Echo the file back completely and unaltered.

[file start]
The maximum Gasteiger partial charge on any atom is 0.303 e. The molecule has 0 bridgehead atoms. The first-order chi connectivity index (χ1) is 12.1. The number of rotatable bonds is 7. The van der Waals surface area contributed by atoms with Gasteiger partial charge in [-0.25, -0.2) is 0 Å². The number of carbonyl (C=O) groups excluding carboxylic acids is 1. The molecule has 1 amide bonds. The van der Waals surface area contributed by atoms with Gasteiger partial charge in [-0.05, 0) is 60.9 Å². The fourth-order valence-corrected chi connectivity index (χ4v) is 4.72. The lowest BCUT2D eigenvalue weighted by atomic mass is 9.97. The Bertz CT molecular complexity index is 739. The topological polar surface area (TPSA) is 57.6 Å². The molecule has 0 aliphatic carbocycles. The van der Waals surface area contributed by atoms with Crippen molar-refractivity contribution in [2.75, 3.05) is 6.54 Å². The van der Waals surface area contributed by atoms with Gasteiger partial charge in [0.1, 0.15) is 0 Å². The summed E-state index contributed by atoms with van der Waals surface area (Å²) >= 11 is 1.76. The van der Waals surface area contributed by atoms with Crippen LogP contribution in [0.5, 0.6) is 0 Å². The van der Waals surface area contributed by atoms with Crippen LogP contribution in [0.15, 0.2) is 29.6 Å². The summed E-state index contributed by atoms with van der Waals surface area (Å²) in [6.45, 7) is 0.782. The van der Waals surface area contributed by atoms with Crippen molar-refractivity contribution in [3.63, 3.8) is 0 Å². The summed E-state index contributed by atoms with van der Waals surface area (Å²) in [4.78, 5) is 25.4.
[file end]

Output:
The maximum Gasteiger partial charge on any atom is 0.303 e. The molecule has 0 bridgehead atoms. The first-order chi connectivity index (χ1) is 12.1. The number of rotatable bonds is 7. The van der Waals surface area contributed by atoms with Gasteiger partial charge in [-0.25, -0.2) is 0 Å². The number of carbonyl (C=O) groups excluding carboxylic acids is 1. The molecule has 1 amide bonds. The van der Waals surface area contributed by atoms with Gasteiger partial charge in [-0.05, 0) is 60.9 Å². The fourth-order valence-corrected chi connectivity index (χ4v) is 4.72. The lowest BCUT2D eigenvalue weighted by atomic mass is 9.97. The Bertz CT molecular complexity index is 739. The topological polar surface area (TPSA) is 57.6 Å². The molecule has 0 aliphatic carbocycles. The van der Waals surface area contributed by atoms with Crippen molar-refractivity contribution in [2.75, 3.05) is 6.54 Å². The van der Waals surface area contributed by atoms with Gasteiger partial charge in [0.1, 0.15) is 0 Å². The summed E-state index contributed by atoms with van der Waals surface area (Å²) >= 11 is 1.76. The van der Waals surface area contributed by atoms with Crippen LogP contribution in [0.5, 0.6) is 0 Å². The van der Waals surface area contributed by atoms with Crippen LogP contribution in [0.15, 0.2) is 29.6 Å². The summed E-state index contributed by atoms with van der Waals surface area (Å²) in [6.45, 7) is 0.782. The van der Waals surface area contributed by atoms with Crippen molar-refractivity contribution in [3.63, 3.8) is 0 Å². The summed E-state index contributed by atoms with van der Waals surface area (Å²) in [4.78, 5) is 25.4.